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Archive for the ‘Dee Dee Bridgewater’ Category

SOUNDTRACK: DEE DEE BRIDGEWATER-Tiny Desk Concert #725 (April 2, 2018).

It’s fascinating to read about singers who have been around for a long time about whose names I have never heard before.

Dee Dee Bridgewtaer is such a singer.  Sadly, this blurb, while very informative, doesn’t say anything about her career.  So I don’t know how long she has been singing or what she actually sings.  Although it does say what her new record is about.

When she was just three years old, her family moved from Memphis, Tennessee, to Flint, Michigan. Years later, Bridgewater could still hear the soul sounds of Memphis on WDIA, the first radio station in America programmed entirely by African-Americans for African-Americans. She recalled, “I could catch it when I was in Flint as a teenager and I would listen to it after 11:00 at night, because that was the only time I could get it — when all the other stations were off the air. I know it was real, ’cause I went through it and these were all songs I heard on WDIA.”

Bridgewater, now 67, brought three of these songs to the Tiny Desk: First, is the celebrated blues hit, “Hound Dog,” first recorded by not by Elvis Presley but by Willie Mae “Big Mama” Thornton in 1952. What makes this presentation special is not only Bridgewater’s sultry and soulful interpretation, but her adorable Daisy, perhaps the cutest “Hound Dog” to ever bless this song.

Bridgewater’s version is great and really puts a different spin on the song if you’re used to the Elvis version.  It’s much more sassy and gives you a sense of what the song was really about a lot more than the standard version.  There’s a cool slide guitar solo too.

Before the next song, she says, “I’ve watched the Tiny Desk before but I’ve never seen this many people.”

Then she explains what this song is about:

The first lines of the next tune will quite actually send chills down your spine. Bridgewater and backup singers Sharisse Norman and Shontelle Norman-Beatty’s close harmonic voicings add a spiritual dimension to the already hallowed song. “Why (Am I Treated So Bad)?” was written by Roebuck “Pops” Staples in response to the harassment of the Little Rock Nine, brave students who decided they had the right to attend an all-white Arkansas high school in 1957.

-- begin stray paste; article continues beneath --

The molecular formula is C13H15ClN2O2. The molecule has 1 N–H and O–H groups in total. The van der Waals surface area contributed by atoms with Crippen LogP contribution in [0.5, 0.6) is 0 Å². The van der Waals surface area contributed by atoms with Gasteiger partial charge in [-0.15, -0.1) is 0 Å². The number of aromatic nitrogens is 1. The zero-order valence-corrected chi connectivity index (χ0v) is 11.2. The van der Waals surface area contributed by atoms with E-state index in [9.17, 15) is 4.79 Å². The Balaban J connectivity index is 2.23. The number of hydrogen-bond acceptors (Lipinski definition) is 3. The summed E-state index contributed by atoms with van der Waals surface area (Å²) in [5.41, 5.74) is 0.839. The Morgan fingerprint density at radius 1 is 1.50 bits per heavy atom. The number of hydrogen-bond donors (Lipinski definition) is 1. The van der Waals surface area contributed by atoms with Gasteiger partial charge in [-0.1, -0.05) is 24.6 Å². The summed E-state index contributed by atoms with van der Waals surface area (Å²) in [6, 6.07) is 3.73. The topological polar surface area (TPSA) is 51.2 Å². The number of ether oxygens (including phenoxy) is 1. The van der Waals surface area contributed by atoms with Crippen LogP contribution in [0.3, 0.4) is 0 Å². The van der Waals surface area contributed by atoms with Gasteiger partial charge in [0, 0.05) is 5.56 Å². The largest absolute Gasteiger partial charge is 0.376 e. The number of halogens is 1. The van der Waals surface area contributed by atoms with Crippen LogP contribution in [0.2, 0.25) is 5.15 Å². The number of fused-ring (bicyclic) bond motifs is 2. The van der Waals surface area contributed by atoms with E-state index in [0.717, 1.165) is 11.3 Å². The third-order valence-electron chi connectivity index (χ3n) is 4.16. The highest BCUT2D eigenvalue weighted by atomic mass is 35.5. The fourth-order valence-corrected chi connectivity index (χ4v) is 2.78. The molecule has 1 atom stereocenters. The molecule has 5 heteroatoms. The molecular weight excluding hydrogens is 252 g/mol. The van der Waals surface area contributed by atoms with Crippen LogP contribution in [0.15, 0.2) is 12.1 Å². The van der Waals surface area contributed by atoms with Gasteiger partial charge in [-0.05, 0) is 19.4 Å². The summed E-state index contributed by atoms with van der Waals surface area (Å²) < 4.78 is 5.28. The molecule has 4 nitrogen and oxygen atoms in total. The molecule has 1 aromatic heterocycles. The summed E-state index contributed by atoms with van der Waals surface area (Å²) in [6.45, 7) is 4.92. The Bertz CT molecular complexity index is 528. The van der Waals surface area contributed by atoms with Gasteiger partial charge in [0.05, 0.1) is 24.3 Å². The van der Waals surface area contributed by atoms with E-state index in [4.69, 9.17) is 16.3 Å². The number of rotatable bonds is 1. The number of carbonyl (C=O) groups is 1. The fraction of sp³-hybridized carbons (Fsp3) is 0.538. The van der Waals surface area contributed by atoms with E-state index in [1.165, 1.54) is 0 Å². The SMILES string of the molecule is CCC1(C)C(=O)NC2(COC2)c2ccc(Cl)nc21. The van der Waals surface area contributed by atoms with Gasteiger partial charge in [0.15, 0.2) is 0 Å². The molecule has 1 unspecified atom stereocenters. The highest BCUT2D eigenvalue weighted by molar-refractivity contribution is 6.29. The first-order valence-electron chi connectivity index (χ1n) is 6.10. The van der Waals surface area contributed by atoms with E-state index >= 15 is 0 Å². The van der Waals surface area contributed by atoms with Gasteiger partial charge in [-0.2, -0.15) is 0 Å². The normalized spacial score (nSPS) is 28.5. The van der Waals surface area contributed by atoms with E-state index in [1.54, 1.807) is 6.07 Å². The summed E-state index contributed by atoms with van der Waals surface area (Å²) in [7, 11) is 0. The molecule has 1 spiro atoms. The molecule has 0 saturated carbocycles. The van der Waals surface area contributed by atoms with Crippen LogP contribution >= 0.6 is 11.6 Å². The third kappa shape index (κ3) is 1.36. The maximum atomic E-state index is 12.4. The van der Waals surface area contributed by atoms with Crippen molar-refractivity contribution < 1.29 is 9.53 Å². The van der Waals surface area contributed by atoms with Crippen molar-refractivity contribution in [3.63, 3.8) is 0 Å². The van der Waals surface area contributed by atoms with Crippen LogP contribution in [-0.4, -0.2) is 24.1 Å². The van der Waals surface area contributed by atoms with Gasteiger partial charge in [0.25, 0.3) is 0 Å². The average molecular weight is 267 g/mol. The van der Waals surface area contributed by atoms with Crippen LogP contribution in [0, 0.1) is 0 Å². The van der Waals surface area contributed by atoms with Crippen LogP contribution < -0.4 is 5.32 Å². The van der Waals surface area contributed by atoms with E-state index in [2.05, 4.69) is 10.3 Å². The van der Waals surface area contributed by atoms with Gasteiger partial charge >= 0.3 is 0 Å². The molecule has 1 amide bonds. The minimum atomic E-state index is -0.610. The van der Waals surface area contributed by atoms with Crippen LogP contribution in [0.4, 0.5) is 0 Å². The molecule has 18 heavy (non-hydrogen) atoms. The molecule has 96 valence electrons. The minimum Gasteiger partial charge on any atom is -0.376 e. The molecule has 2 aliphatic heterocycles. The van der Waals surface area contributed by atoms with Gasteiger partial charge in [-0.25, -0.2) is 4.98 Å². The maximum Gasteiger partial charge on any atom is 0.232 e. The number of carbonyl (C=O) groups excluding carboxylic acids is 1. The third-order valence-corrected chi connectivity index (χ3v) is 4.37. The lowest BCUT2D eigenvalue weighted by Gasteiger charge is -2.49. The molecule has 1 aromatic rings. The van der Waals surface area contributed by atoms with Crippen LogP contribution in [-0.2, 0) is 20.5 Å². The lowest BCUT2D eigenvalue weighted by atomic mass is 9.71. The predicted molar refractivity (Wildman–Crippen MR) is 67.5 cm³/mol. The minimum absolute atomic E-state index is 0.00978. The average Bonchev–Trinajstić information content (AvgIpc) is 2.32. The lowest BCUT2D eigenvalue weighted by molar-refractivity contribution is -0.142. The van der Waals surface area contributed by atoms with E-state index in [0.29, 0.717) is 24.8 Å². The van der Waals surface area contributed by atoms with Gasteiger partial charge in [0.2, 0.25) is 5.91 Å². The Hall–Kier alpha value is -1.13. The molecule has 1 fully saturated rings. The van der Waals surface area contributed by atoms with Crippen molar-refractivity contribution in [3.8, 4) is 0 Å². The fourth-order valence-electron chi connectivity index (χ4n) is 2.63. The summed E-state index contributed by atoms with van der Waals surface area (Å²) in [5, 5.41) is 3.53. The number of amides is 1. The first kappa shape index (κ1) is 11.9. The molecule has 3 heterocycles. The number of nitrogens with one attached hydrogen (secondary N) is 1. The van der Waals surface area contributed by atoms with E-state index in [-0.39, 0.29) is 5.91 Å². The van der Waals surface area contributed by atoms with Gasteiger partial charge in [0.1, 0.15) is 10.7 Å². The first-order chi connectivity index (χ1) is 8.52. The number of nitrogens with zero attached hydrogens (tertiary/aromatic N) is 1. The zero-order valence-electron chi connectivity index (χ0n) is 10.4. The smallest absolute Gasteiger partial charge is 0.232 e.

Their version is excellent and powerful.  The backing vocalists add so much to this song.  There’s also a cool keyboard solo that’s kind of under-documented.

Last here is “B.A.B.Y.” Bridgewater recorded this song and the entire album in Memphis’ historic Royal Studios and told NPR this story, “I stepped outside of the studio right after they started mixing ‘B.A.B.Y.’ and I said a prayer. I said, ‘God I need a sign, that I’m moving in the right direction because I am stepping completely away from jazz music.'” Before Bridgewater could get back into the studio to record the next track she got a surprise visit from Carla Thomas, the Memphis soul queen herself and daughter of Rufus Thomas, influential entertainer, singer-songwriter and former WDIA radio DJ. It was a true return to her Memphis roots, a memorable and beautiful moment for Bridgewater.

The song has a sweet soul sound with the addition of horns.  Bridgewater’s voice is perfect for this song and the other songs, too.  I don’t know what Bridgewater’s other songs sound like but she seems perfectly suited to these.

[READ: April 12, 2016] “Visitation”

This is the story of a man, Loomis, who has made many bad relationship choices and who is now stuck realizing that he is not only not a great father but also stuck in a horrible situation with regard to his son.

Loomis and his wife separated and she moved with their son to Southern California.  Since then, he’d flown out (it doesn’t say from where) every three weeks.  He would go for three to five days and stay in the same hotel each time.  He hated the crappy hotel but his son liked it, so he continued to go there, even as he noticed it got worse with each visit.

His wife and son lived in the basement of an ex-marine’s house.  The marine hated him even though they had never been introduced.  Whenever he would visit, his wife would be sure to not be around.

Their hotel stay is pretty bad.  The boy watches anime while Loomis fixes himself a drink. (more…)

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